I’m a big fan of minions and use them frequently when running my Dungeons & Dragons campaign. The simple mechanics allow fast-moving fights that simulate the quick skirmishes against faceless troops seen in action movies.
In a game session a couple of weeks ago, my paragon tier player characters were facing off against a group of soldiers. I wanted to drive home that these were just standard soldiers and not really on the same level as the PCs, so I decided to use minions for all of the soldiers except the squad’s leader who would be a normal monster. While the encounter’s xp budget was about on par with a normal encounter, it definitely didn’t play out as very challenging. The party’s sorcerer easily cut down most of the soldiers in the first round and most died before getting into melee. That encounter got me to start thinking about changes to make minions more interesting while keeping them easy to track and weaker than standard monsters.
Since 4E’s release, I’ve seen a few different ideas for making minions a little tougher:
I’ve seen this presented a few different ways, but the basic idea is to make it take two successful attacks or auto-damage effects to kill a minion. The idea is that they still play quickly and can be used in larger numbers, but they’ll last twice as long in a fight as a normal minion. The main drawback that I see with this mechanic is that it adds health tracking for each minion which requires a bit more work on the DM side of the screen.
Minion Saving Throws
An alternative idea that doesn’t require any tracking is to give minions a saving throw to avoid dying when they take damage. Since saving throws succeed 55% of the time, this rule on average is about the same as two-hit minions. The advantage is that there isn’t any extra tracking and it also adds some randomness to the encounter so that player’s can’t easily predict how long each minion will stay on its feet. On the other side, the randomness can make encounter planning a little trickier since the toughness of a minion is pretty swingy (45% take 1 hit, 25% take 2 hits, 14% take 3 hits, …).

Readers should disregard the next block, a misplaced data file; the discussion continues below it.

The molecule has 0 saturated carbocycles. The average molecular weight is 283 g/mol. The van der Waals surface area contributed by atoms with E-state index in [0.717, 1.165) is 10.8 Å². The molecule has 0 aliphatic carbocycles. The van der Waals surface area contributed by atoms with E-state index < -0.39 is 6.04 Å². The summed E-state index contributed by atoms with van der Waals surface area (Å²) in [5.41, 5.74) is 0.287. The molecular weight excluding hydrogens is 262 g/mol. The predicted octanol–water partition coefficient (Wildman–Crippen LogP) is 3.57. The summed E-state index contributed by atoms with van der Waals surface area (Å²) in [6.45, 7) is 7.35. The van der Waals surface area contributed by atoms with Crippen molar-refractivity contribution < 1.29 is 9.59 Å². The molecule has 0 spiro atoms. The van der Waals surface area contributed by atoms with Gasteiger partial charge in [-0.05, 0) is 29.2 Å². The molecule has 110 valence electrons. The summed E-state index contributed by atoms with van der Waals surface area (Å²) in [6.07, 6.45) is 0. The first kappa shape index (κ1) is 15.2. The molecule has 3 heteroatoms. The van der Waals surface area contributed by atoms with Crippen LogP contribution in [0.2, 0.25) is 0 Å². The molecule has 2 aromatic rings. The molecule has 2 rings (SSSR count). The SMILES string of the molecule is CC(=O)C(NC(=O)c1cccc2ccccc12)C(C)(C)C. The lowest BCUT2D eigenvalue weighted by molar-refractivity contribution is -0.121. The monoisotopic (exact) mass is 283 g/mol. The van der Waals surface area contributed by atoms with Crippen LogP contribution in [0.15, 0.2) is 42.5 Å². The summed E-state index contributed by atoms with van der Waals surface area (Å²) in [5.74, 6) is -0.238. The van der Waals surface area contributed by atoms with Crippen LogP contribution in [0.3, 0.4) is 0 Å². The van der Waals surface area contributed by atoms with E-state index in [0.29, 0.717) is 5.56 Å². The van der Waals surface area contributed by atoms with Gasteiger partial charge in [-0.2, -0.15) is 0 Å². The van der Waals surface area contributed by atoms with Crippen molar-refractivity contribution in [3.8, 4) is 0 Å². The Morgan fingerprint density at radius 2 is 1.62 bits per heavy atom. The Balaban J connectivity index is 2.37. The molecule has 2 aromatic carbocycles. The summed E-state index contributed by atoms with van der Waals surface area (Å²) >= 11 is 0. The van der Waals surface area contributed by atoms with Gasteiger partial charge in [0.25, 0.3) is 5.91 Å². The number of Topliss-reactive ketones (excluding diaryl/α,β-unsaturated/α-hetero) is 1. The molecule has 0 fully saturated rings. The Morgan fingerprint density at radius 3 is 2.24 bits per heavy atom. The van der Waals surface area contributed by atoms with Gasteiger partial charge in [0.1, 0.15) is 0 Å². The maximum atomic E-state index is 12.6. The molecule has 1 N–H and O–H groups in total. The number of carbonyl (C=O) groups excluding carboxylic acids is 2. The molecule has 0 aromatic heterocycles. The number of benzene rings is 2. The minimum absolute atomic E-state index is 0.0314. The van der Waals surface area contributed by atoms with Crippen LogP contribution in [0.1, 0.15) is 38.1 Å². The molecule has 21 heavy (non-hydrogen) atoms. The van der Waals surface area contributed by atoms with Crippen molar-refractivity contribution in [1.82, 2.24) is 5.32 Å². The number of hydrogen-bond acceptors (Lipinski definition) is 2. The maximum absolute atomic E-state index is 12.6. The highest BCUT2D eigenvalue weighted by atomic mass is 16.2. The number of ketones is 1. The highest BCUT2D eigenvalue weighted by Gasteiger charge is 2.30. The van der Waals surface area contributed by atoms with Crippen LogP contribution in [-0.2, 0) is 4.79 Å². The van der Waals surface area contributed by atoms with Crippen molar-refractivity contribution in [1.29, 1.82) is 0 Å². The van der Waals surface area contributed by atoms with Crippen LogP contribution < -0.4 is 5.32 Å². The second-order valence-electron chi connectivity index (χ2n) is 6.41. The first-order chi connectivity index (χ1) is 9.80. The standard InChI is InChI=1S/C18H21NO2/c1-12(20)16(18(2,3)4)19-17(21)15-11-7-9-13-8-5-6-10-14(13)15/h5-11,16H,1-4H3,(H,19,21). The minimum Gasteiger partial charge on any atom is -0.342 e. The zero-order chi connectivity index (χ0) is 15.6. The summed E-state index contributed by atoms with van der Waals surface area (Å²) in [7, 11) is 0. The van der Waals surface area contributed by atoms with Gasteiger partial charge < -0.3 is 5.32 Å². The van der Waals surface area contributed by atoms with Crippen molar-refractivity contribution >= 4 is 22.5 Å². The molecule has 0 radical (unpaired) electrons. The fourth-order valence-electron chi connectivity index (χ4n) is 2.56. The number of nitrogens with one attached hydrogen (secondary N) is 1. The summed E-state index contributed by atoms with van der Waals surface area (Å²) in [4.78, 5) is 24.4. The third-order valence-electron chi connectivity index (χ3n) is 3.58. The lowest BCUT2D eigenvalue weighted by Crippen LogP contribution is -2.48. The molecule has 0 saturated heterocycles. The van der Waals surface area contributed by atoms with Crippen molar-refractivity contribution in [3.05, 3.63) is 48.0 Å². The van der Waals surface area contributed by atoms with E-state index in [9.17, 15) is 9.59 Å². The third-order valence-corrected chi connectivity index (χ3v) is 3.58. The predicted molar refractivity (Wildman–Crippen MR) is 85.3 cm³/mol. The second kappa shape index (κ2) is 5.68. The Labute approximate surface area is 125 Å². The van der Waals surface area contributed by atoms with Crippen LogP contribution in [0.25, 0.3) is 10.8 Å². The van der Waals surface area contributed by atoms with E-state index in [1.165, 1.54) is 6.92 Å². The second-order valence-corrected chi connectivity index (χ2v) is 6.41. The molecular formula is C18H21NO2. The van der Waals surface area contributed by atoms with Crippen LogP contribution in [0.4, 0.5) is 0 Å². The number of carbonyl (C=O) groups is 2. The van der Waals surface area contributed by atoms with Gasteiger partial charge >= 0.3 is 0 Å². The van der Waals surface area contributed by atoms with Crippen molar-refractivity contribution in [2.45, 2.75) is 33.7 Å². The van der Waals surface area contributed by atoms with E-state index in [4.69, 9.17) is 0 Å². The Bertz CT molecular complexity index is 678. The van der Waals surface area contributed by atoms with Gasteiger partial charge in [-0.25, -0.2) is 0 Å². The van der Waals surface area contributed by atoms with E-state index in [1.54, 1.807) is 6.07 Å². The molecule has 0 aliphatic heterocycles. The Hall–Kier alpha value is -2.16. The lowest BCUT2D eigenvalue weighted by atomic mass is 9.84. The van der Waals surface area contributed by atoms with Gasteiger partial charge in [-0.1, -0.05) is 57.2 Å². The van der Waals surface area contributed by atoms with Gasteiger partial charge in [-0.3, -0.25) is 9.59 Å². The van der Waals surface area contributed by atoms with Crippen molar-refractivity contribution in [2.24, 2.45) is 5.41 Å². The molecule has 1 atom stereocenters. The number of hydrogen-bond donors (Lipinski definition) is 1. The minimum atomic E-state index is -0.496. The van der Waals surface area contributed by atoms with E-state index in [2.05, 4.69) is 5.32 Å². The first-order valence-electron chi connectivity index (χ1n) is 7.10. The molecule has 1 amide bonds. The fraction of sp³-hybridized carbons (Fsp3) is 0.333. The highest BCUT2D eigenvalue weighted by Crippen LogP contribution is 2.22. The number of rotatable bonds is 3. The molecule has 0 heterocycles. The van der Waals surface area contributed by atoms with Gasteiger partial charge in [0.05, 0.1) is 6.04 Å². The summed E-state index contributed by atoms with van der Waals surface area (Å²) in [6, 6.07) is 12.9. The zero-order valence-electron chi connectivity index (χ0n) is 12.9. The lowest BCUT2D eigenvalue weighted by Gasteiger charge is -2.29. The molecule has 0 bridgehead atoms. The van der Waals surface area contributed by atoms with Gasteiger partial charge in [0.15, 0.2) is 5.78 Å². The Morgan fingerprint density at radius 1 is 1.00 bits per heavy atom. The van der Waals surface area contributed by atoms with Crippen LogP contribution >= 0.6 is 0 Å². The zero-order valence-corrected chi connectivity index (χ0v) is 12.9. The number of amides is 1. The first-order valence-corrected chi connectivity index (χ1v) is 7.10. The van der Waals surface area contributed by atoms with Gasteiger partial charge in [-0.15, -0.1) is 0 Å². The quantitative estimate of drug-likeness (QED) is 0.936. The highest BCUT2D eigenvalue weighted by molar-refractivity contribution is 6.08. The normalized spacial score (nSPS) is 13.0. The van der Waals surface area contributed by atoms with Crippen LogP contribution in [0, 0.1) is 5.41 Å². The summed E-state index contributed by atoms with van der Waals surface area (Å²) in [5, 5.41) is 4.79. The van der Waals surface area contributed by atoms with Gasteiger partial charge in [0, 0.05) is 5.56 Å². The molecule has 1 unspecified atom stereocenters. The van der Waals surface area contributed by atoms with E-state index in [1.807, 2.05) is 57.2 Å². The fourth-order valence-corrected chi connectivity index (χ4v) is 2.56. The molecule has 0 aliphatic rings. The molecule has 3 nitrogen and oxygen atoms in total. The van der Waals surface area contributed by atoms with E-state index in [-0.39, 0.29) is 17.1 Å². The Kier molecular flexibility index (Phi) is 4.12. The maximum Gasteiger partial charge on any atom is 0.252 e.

Since I wasn’t really happy with either of those rules, I kept thinking about other alternatives and came up with an idea I liked during the last week.
When building an encounter featuring a large number of minions, place the minions in groups of 4-8 which will share a pool of 2-6 resolve points. A group of minions should not start an encounter with more resolve points than the number of minions. When a minion is reduced to 0 hp, you may spend one of the group’s resolve points to return the minion to 1 hp. This ability cannot be used if the minion was reduced to 0 hp by a critical hit or a daily power.
I like this rule when it popped into my head for a few reasons. First, it doesn’t require any health tracking for individual minions (only for the groups), so it should be easy for a DM to manage. It also has a fixed limit on the number of extra hits required, so it adds less randomness to the encounter. As a nice little bonus, it also makes the encounter front-heavy with the minions tougher early in an encounter (only going down to crits/dailies), but then once a turning point is hit the encounter speeds up and the minions all drop on their next hit.
Last weekend, I was able to try out the mechanics in a couple encounters and was pretty happy with how they worked out. It seemed like the players felt a little more threatened by their enemies, but I was still able to run all of the minions with minimal paperwork and keep the encounter moving fast despite a large number of enemies.